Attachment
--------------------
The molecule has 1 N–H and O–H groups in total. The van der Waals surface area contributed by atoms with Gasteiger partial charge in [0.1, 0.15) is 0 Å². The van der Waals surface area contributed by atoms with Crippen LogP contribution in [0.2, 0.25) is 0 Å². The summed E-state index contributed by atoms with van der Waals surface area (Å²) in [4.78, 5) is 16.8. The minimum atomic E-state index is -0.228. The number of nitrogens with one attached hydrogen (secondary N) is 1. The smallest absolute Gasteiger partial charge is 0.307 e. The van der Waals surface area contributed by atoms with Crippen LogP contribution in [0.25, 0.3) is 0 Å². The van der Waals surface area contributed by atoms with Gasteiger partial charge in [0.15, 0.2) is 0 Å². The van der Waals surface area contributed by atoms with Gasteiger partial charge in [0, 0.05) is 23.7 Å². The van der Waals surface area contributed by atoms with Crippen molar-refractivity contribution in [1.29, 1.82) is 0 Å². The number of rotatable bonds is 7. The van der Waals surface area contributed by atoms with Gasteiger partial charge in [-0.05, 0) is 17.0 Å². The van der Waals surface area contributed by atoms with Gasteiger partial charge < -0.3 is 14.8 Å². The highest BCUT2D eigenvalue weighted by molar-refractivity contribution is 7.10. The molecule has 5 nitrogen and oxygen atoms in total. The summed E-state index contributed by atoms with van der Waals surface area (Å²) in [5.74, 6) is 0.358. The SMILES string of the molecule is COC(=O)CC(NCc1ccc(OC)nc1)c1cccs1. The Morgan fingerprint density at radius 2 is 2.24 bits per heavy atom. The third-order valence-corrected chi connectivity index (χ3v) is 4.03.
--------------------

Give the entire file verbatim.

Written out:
The molecule has 1 N–H and O–H groups in total. The van der Waals surface area contributed by atoms with Gasteiger partial charge in [0.1, 0.15) is 0 Å². The van der Waals surface area contributed by atoms with Crippen LogP contribution in [0.2, 0.25) is 0 Å². The summed E-state index contributed by atoms with van der Waals surface area (Å²) in [4.78, 5) is 16.8. The minimum atomic E-state index is -0.228. The number of nitrogens with one attached hydrogen (secondary N) is 1. The smallest absolute Gasteiger partial charge is 0.307 e. The van der Waals surface area contributed by atoms with Crippen LogP contribution in [0.25, 0.3) is 0 Å². The van der Waals surface area contributed by atoms with Gasteiger partial charge in [0.15, 0.2) is 0 Å². The van der Waals surface area contributed by atoms with Gasteiger partial charge in [0, 0.05) is 23.7 Å². The van der Waals surface area contributed by atoms with Crippen molar-refractivity contribution in [1.29, 1.82) is 0 Å². The number of rotatable bonds is 7. The van der Waals surface area contributed by atoms with Gasteiger partial charge in [-0.05, 0) is 17.0 Å². The van der Waals surface area contributed by atoms with Gasteiger partial charge < -0.3 is 14.8 Å². The highest BCUT2D eigenvalue weighted by molar-refractivity contribution is 7.10. The molecule has 5 nitrogen and oxygen atoms in total. The summed E-state index contributed by atoms with van der Waals surface area (Å²) in [5.74, 6) is 0.358. The SMILES string of the molecule is COC(=O)CC(NCc1ccc(OC)nc1)c1cccs1. The Morgan fingerprint density at radius 2 is 2.24 bits per heavy atom. The third-order valence-corrected chi connectivity index (χ3v) is 4.03.